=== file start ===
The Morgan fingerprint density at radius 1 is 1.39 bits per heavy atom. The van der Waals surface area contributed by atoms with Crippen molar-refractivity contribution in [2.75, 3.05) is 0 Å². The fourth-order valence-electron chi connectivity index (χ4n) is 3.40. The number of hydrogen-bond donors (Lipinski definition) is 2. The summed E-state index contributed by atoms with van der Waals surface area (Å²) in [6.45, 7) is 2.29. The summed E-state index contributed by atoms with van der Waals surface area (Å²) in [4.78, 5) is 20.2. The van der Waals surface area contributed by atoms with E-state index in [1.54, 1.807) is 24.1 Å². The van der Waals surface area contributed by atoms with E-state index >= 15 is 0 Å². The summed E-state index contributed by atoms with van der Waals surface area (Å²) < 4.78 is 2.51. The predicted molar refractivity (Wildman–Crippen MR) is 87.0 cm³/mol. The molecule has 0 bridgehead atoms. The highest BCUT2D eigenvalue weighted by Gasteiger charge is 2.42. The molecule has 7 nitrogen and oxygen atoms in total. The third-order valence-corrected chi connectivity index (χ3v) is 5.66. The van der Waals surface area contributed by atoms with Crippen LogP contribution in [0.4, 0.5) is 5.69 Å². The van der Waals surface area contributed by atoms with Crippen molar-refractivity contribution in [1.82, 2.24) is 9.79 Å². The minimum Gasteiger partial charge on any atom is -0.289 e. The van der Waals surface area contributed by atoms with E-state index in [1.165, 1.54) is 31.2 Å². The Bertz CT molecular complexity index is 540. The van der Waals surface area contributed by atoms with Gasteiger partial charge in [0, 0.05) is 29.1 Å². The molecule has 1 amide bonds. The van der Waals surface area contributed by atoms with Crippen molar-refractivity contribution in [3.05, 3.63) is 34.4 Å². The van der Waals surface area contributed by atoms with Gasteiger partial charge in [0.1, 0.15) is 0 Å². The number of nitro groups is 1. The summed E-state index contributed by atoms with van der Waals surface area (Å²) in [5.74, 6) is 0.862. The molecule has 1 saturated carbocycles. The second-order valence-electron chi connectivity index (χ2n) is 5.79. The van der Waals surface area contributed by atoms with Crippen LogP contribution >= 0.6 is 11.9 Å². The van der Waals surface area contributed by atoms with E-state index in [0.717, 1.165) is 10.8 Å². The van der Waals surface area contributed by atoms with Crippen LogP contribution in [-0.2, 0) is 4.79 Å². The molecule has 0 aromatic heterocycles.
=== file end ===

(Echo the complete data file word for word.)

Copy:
The Morgan fingerprint density at radius 1 is 1.39 bits per heavy atom. The van der Waals surface area contributed by atoms with Crippen molar-refractivity contribution in [2.75, 3.05) is 0 Å². The fourth-order valence-electron chi connectivity index (χ4n) is 3.40. The number of hydrogen-bond donors (Lipinski definition) is 2. The summed E-state index contributed by atoms with van der Waals surface area (Å²) in [6.45, 7) is 2.29. The summed E-state index contributed by atoms with van der Waals surface area (Å²) in [4.78, 5) is 20.2. The van der Waals surface area contributed by atoms with E-state index in [1.54, 1.807) is 24.1 Å². The van der Waals surface area contributed by atoms with E-state index >= 15 is 0 Å². The summed E-state index contributed by atoms with van der Waals surface area (Å²) < 4.78 is 2.51. The predicted molar refractivity (Wildman–Crippen MR) is 87.0 cm³/mol. The molecule has 0 bridgehead atoms. The highest BCUT2D eigenvalue weighted by Gasteiger charge is 2.42. The molecule has 7 nitrogen and oxygen atoms in total. The third-order valence-corrected chi connectivity index (χ3v) is 5.66. The van der Waals surface area contributed by atoms with Crippen LogP contribution in [0.4, 0.5) is 5.69 Å². The van der Waals surface area contributed by atoms with Crippen molar-refractivity contribution in [1.82, 2.24) is 9.79 Å². The minimum Gasteiger partial charge on any atom is -0.289 e. The van der Waals surface area contributed by atoms with E-state index in [1.165, 1.54) is 31.2 Å². The Bertz CT molecular complexity index is 540. The van der Waals surface area contributed by atoms with Gasteiger partial charge in [0, 0.05) is 29.1 Å². The molecule has 1 amide bonds. The van der Waals surface area contributed by atoms with Crippen molar-refractivity contribution in [3.05, 3.63) is 34.4 Å². The van der Waals surface area contributed by atoms with Gasteiger partial charge in [0.1, 0.15) is 0 Å². The number of nitro groups is 1. The summed E-state index contributed by atoms with van der Waals surface area (Å²) in [5.74, 6) is 0.862. The molecule has 1 saturated carbocycles. The second-order valence-electron chi connectivity index (χ2n) is 5.79. The van der Waals surface area contributed by atoms with Crippen LogP contribution >= 0.6 is 11.9 Å². The van der Waals surface area contributed by atoms with E-state index in [0.717, 1.165) is 10.8 Å². The van der Waals surface area contributed by atoms with Crippen LogP contribution in [-0.2, 0) is 4.79 Å². The molecule has 0 aromatic heterocycles.